There are two menisci inside the knee. Both are located between the tibia and the femur. The medial meniscus is C-shaped located inside and extremely close to the knee. The lateral meniscus is U-shaped and located on the outer side of the knee.
Functionally, the menisci act as shock absorbers – the forces are spread out across the joint.
Walking and running put two times and eight times of body weight on the knee respectively – the back of the menisci takes the greatest amount of pressure when the knee bends
The menisci also protect the articular cartilage from taking too much pressure
The surface of the shinbone is converted into a socket to stabilize the flat surface
Causes for meniscal injuries:
Meniscal injuries are related to sports activity at younger ages and degeneration at ages older than 30.
Intermittent pain along the joint line
Complaints of catching, locking or a sensation of giving away are noticed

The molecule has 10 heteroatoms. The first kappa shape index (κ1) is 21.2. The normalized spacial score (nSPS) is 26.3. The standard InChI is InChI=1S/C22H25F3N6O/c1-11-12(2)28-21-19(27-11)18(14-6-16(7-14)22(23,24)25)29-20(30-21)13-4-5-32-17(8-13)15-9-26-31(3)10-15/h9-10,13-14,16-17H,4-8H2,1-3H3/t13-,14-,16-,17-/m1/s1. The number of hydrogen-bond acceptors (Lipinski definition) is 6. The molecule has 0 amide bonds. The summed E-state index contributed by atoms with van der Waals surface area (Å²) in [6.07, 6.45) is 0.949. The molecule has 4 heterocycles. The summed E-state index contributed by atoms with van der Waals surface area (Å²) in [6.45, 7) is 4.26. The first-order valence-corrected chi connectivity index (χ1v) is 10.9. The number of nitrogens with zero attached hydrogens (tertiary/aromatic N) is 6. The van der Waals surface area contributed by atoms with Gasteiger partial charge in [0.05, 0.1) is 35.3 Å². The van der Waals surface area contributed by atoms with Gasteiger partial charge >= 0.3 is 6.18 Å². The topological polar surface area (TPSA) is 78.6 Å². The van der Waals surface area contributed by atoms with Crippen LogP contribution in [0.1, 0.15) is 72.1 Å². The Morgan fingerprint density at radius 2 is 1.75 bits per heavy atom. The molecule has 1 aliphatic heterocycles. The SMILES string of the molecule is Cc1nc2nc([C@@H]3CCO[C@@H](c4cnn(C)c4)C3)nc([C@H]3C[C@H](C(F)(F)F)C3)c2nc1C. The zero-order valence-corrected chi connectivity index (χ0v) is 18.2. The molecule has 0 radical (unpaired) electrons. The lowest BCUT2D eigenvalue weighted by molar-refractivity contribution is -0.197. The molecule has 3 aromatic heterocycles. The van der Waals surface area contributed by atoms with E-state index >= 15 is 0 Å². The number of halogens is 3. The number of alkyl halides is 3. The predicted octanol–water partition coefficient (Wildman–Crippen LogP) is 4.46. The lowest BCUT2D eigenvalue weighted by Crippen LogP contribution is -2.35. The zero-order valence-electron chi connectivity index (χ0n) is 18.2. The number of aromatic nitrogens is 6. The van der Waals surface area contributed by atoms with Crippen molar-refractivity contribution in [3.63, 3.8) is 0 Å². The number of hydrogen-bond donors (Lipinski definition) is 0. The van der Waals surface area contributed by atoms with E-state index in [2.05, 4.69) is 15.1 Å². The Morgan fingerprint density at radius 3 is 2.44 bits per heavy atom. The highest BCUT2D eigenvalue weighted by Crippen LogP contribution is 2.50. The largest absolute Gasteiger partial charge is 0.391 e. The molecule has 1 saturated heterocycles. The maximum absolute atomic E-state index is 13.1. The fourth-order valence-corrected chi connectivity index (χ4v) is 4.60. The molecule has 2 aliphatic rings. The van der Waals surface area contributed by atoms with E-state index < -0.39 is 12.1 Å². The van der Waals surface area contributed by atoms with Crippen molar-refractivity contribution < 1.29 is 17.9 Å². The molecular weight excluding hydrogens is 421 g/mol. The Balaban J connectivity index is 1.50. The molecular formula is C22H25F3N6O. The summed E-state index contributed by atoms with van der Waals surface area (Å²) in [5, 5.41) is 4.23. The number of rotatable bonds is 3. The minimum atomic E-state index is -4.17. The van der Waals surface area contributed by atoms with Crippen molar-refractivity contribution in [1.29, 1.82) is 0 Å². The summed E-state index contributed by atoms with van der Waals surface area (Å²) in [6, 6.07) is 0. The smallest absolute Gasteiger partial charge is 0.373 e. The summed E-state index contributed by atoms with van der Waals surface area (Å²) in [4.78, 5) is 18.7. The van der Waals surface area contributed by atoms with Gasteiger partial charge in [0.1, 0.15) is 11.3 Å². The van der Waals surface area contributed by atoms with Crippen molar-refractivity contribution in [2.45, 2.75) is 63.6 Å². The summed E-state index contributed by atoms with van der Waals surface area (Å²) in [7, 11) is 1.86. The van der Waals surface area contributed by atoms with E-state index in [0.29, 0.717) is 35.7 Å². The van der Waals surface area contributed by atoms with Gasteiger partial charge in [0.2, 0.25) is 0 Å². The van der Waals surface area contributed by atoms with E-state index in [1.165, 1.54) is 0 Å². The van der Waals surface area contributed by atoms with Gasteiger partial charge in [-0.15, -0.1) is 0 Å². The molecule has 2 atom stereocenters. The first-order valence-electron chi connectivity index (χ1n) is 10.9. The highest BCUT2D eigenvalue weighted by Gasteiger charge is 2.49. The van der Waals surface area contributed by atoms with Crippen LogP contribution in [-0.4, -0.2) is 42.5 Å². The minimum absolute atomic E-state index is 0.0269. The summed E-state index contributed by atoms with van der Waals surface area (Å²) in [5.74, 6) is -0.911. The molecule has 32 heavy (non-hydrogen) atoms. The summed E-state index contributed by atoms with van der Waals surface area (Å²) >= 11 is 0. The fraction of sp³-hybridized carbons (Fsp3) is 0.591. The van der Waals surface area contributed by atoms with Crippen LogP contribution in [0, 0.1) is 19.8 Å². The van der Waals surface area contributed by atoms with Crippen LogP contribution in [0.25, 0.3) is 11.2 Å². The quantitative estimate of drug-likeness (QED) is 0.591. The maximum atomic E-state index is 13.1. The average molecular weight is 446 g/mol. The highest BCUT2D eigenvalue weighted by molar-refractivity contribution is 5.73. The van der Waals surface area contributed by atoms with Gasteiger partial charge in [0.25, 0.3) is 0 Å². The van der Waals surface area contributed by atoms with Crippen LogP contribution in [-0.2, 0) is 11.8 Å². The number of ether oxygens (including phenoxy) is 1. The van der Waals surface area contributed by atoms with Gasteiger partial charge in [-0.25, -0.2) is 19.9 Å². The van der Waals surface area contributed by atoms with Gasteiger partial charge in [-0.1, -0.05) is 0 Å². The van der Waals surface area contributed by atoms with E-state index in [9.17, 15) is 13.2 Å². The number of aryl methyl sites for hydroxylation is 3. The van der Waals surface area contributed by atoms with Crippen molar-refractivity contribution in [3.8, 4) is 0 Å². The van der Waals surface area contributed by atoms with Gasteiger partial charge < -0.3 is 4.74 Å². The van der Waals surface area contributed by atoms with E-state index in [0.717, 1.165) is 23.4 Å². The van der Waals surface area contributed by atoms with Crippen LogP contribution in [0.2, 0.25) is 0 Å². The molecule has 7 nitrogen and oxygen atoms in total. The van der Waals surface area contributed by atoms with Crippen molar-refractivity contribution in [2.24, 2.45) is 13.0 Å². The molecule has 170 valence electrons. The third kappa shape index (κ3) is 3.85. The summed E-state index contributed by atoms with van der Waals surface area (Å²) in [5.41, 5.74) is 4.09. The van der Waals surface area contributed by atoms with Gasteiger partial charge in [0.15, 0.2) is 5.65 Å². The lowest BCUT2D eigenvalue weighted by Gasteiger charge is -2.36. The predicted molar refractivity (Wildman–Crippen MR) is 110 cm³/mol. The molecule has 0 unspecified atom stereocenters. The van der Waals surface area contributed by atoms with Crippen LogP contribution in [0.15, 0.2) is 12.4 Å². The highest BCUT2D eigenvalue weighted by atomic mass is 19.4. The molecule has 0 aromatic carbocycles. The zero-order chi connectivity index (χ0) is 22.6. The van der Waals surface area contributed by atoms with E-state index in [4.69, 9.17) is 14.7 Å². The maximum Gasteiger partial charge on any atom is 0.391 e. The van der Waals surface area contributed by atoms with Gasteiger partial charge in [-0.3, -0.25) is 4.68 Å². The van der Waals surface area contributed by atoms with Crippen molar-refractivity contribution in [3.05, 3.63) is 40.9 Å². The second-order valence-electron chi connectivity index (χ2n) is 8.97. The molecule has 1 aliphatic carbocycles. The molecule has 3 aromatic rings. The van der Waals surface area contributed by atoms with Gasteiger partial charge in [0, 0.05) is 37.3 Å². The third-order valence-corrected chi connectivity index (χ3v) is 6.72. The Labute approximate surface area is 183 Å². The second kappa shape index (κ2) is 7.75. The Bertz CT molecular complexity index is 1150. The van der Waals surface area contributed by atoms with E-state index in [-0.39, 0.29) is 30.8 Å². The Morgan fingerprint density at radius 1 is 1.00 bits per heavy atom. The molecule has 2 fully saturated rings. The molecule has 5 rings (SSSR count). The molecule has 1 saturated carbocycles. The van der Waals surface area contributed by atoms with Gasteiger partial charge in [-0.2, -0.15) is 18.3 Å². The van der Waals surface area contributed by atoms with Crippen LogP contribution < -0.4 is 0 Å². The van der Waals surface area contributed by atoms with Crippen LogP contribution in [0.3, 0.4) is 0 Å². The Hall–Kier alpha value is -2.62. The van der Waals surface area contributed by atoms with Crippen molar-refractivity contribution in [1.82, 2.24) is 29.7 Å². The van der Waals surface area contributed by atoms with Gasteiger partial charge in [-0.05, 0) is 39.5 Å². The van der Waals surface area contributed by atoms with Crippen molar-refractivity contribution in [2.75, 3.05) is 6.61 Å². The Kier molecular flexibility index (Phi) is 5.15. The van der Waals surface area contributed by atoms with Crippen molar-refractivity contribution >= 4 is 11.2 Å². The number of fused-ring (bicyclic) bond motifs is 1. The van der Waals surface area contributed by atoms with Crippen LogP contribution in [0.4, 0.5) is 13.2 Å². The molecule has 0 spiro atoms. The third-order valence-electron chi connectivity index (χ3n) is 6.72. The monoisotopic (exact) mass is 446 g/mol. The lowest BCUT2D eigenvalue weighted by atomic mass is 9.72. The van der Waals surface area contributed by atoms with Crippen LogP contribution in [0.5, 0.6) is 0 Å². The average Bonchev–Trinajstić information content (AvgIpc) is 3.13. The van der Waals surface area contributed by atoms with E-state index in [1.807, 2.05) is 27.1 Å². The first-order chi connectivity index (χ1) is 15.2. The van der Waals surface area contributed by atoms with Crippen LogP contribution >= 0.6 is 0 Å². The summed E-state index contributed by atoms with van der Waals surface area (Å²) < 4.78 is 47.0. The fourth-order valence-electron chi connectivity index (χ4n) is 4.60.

Delayed swelling – recurrent effusions are a characteristic typical to degenerative tears
Physical examination reveals tenderness to the joint line, effusion and a diminished range of motion
McMurray test – observing reproducible click
Steinmann test – observation of an asymmetric pain with internal or external rotation
Thessaly test – locking and catching sensation observed and the lateral and medial joint line
Apley test – medial and lateral joint pain
MRI – examining and establishing intra-articular disorders and all meniscal pathology
Arthrography – along with magnetic resonance imaging